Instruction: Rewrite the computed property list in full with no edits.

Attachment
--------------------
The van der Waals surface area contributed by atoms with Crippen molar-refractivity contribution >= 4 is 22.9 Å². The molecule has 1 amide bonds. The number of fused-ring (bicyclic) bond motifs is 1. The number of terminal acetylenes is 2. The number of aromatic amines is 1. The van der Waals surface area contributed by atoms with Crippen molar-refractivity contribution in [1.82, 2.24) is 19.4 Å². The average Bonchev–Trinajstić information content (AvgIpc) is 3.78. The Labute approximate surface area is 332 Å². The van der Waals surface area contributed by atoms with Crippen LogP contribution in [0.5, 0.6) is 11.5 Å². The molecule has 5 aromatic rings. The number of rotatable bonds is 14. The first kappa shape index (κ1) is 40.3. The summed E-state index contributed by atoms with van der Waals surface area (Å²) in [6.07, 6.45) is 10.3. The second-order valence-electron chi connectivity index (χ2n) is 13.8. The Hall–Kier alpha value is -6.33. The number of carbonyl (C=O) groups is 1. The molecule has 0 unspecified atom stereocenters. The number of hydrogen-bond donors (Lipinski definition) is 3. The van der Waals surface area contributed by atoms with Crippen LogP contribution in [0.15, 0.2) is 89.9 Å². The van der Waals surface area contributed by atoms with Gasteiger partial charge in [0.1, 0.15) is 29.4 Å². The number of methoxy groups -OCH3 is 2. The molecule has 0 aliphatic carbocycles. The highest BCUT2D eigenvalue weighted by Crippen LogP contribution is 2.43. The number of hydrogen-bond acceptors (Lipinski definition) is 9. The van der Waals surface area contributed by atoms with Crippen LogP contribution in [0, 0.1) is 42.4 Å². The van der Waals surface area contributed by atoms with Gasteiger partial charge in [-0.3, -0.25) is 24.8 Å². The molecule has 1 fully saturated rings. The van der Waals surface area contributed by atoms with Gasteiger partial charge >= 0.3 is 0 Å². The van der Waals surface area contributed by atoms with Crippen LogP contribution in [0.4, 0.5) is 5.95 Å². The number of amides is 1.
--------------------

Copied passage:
The van der Waals surface area contributed by atoms with Crippen molar-refractivity contribution >= 4 is 22.9 Å². The molecule has 1 amide bonds. The number of fused-ring (bicyclic) bond motifs is 1. The number of terminal acetylenes is 2. The number of aromatic amines is 1. The van der Waals surface area contributed by atoms with Crippen molar-refractivity contribution in [1.82, 2.24) is 19.4 Å². The average Bonchev–Trinajstić information content (AvgIpc) is 3.78. The Labute approximate surface area is 332 Å². The van der Waals surface area contributed by atoms with Crippen LogP contribution in [0.5, 0.6) is 11.5 Å². The molecule has 5 aromatic rings. The number of rotatable bonds is 14. The first kappa shape index (κ1) is 40.3. The summed E-state index contributed by atoms with van der Waals surface area (Å²) in [6.07, 6.45) is 10.3. The second-order valence-electron chi connectivity index (χ2n) is 13.8. The Hall–Kier alpha value is -6.33. The number of carbonyl (C=O) groups is 1. The molecule has 0 unspecified atom stereocenters. The number of hydrogen-bond donors (Lipinski definition) is 3. The van der Waals surface area contributed by atoms with Crippen LogP contribution in [0.15, 0.2) is 89.9 Å². The van der Waals surface area contributed by atoms with Gasteiger partial charge in [0.1, 0.15) is 29.4 Å². The number of methoxy groups -OCH3 is 2. The molecule has 0 aliphatic carbocycles. The highest BCUT2D eigenvalue weighted by Crippen LogP contribution is 2.43. The number of hydrogen-bond acceptors (Lipinski definition) is 9. The van der Waals surface area contributed by atoms with Crippen LogP contribution in [0, 0.1) is 42.4 Å². The van der Waals surface area contributed by atoms with Gasteiger partial charge in [-0.3, -0.25) is 24.8 Å². The molecule has 1 fully saturated rings. The van der Waals surface area contributed by atoms with Gasteiger partial charge >= 0.3 is 0 Å². The van der Waals surface area contributed by atoms with Crippen LogP contribution in [0.4, 0.5) is 5.95 Å². The number of amides is 1.